I really thought posting my intentions to write like crazy in the month of March would have motivated me to make some progress on Part 2 of No Eye Has Seen. But our family got hit with some major emotional tolls and I found the need to reflect and not pressure myself. I also have a huge project at work–an undertaking that equals a month of full-time hours I somehow need to fit in-between my normal full-time work schedule.
To summarize, my husband’s mother passed away on February 28 and my grandfather passed away on March 18. We have not experienced a death in either side of the family since 1999, and we were not prepared for the physical and emotional impact these losses would take on us. By March 24, my old fibromyalgia symptoms surfaced in a mild flare-up. I had to put aside every unnecessary task to rest.
However, on a positive note my mind seems to hold onto thoughts on the topic of writing more than I can recall in a long time. Perhaps the idea that life is short has nudged me to use my time wisely. Or maybe the fact that just a few days prior to my grandfather’s passing–I received an acceptance offer to traditionally publish No Eye Has Seen! (More on that in another post.)
Regardless of life happening all around me, my calling to write is more clear than ever before. Story ideas flood my mind daily, and when I can steal 5 minutes, I am picking up one of the 4 last issues of Writer’s Digest to steal a nugget of inspiration. Yes, I am running a household of 6 needing a mother, wife, cook, and taxi driver. Yes, my youngest child is currently being homeschooled due to health issues and requires a special diet to curb symptoms (see www.csidrecipes.com for more on this.) But writing must be a necessary element of my life despite it all. Writing is my source of expression, my therapy to sort through emotions and set backs. It allows me to take my real life experience and put it on the page in a way that others can relate to–but in the form of fiction, I have liberties to bring forth truths on emotional and spiritual levels that are more difficult in autobiographical form.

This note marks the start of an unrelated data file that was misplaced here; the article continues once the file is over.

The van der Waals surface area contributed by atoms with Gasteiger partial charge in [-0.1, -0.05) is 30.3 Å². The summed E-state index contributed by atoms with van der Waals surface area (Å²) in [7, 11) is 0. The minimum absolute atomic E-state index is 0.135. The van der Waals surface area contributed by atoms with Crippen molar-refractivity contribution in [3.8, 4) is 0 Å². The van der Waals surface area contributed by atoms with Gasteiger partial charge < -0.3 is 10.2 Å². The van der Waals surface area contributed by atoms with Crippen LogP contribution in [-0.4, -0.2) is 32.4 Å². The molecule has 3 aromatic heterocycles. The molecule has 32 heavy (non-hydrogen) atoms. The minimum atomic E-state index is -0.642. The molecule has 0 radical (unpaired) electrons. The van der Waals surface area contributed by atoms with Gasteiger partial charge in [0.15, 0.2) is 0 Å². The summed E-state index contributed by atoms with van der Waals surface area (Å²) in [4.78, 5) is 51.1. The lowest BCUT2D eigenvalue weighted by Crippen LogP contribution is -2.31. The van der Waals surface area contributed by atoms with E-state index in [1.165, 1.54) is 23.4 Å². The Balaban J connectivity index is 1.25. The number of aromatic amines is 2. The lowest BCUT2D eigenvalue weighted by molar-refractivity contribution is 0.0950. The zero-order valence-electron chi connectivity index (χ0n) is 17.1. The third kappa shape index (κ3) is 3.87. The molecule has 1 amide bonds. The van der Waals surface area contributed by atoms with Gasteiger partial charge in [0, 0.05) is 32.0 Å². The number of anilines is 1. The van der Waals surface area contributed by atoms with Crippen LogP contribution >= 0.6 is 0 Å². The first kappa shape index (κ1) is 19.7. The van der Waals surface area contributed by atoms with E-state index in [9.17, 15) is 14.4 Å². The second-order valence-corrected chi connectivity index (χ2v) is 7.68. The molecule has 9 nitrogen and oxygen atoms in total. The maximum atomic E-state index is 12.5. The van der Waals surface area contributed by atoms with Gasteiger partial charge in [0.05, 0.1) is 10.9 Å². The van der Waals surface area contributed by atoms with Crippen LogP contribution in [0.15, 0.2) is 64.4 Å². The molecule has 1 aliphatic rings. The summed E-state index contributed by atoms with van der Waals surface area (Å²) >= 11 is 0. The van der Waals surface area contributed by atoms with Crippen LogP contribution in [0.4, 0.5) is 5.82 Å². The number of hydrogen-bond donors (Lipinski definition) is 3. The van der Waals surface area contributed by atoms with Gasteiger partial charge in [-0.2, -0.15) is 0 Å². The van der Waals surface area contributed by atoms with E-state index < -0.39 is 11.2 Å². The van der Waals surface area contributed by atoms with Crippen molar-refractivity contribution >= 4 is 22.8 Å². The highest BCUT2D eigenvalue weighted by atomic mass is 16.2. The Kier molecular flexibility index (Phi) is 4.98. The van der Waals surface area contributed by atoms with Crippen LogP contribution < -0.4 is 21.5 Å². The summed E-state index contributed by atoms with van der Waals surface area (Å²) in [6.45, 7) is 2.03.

The other day I heard a blip from a video on choosing a healthy (unaltered by man) lifestyle (Paleo). The speaker–in argument for those who may say they don’t have time to eat right–said that a recent study concluded that when people tracked how they spent every hour in a week, there was on average 18 hours they couldn’t account for.
18 hours of time–wasted!
At first I’m thinking, that’s not me. My days are packed with one task after another and I could easily account for every minute. Then I started realizing how much time distractions take from my day. I wake up (well the alarm goes off anyway) at 4:45am. I have 2 cups of coffee, listen to a selection of Bible in a Year verses, delete junk email and maybe browse Facebook posts or read a couple of blog posts from my smart phone. It’s 6:15am by the time I hit the shower. Although this morning routine isn’t a bad thing, I could easily carve out 30 minutes to write in this time. That is just one example.
If I took a tally of every time I got side-tracked with a thought outside of my present task and considered every tally as 8 minutes time (the average time it takes to refocus once you are distracted or interrupted), I’m afraid of knowing how much time I really waste in a single day.
So with five minutes remaining before I have to head out the door to drop my oldest son off at high school and then head off to work, this post must end. I would love to hear about how you avoid distractions and self-induced interruptions to make time to write. I need some ideas aside from the obvious (like when I go to my phone for a specific reason, I find what I need and ignore the notification icons screaming for my time.)